This is Godfrey's first sketch of Wisconsin's Beast of Bray Road.
You thought I was kidding, didn't you? :)
On Monday, November 7, five Academy students and I, along with our high school English teacher, visited the Neenah Public Library to hear Linda S. Godfrey speak about her newest book, Monsters of Wisconsin. Godfrey has published 12 other titles, including Weird Wisconsin, Haunted Wisconsin, The Michigan Dogman, and Mythical Creatures.
Here is another one of Godfrey's illustrations based on a witness's testimony.
Godfrey was a UW-Oshkosh grad working as a newspaper reporter 20 years ago when she first learned about a local legend of a 'werewolf' prowling around Elkhorn, WI. After learning that the area county patrol officer actually had a file labeled 'werewolf' in his desk to hold the many complaints and sightings he received, Godfrey decided to write the story. The story ran in her local paper, The Week, on December 31, 1991; it went national two weeks later!
And literally, she's been hunting monsters ever sincee.
Godfrey's hour-long presentation on Monday was packed with pictures, sketches, and statistics of the many beasts she has received reports on: Dogman, Pigmen, Bigfoots, and Dragons.
I had asked my students to go into the presentation looking for something they could use for their NaNos. Motivated by M. T. Anderson's passion for place, I was hoping we would hear about wonderfully creepy locations to emulate in our own settings, lending our stories color and personality.
And in a way, we did. What we learned was that many sightings were in normal places, like wide roads, bridges, and well-lit neighborhoods. For example, open Bray Road is a popular place for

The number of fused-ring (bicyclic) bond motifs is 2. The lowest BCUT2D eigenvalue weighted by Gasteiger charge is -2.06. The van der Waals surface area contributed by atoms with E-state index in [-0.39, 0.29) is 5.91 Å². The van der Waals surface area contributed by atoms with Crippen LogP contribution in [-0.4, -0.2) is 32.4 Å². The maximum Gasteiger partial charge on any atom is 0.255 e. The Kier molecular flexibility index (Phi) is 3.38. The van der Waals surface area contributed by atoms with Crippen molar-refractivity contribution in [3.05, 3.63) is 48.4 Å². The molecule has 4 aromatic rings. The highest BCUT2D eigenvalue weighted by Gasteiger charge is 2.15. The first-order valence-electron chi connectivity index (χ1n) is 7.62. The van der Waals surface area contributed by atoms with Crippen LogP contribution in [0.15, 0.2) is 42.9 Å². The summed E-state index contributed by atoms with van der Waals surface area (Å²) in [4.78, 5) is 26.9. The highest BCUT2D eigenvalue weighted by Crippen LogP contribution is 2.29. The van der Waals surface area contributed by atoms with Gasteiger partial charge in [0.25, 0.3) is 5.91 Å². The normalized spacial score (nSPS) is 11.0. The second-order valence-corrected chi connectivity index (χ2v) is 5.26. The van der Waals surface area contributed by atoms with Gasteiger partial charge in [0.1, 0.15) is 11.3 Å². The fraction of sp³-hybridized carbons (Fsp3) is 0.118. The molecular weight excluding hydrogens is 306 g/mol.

Dogman sightings. The road is a most un-spookified stretch, surrounded by cornfields. Godfrey explained how cornfields themselves are the spooky places--they are, in fact, Creature Highways: snack-filled swaths of land that creatures can trek unseen.
Bray Road. How scary is that, right?
So we learned often the scariest things lurk in the shadows near the most normal-looking places.
When Godfrey learned that we were looking for stories to propel our own, she readily acknowledged that many other writers, particularly science fiction writers, read her books for the same reason. She explained that what especially attracts writers is that the creatures she learns about act so very, very differently from how our "normal" concept of creature acts. For example, in the hundreds of reports she has received from the United States and Canada about Dogmen, she has recieved ONE report of an injury caused by one. How interesting is that? A ferocious looking, man-hunting beast that snarls and lunges, that lurks and prowls, but that doesn't actually attack? That's peculiar, and it goes against our preconceived notions of werewolf.
Pretty fun stuff, but I'll be honest. (But I'll say it parentheses: I had to sleep with my light on the first night after the presentation. They were everywhere, I swear. The Dogmen were coming for me, and I couldn't do anything about it!)
Other sort of wonderfully obvious bits I picked up from Godfrey's excellent presentation were a) follow your passions, b) do your research, c) trust people, and d) be open to believing in the unbelievable.
Thanks so much to Melissa of NPL's Adult Programming to let us join the three dozen others for this event. And so much thanks to Linda S. Godfrey for coming and speaking. We had a wonderful time, and we have picked up great spooky stories to weave into our own tales.
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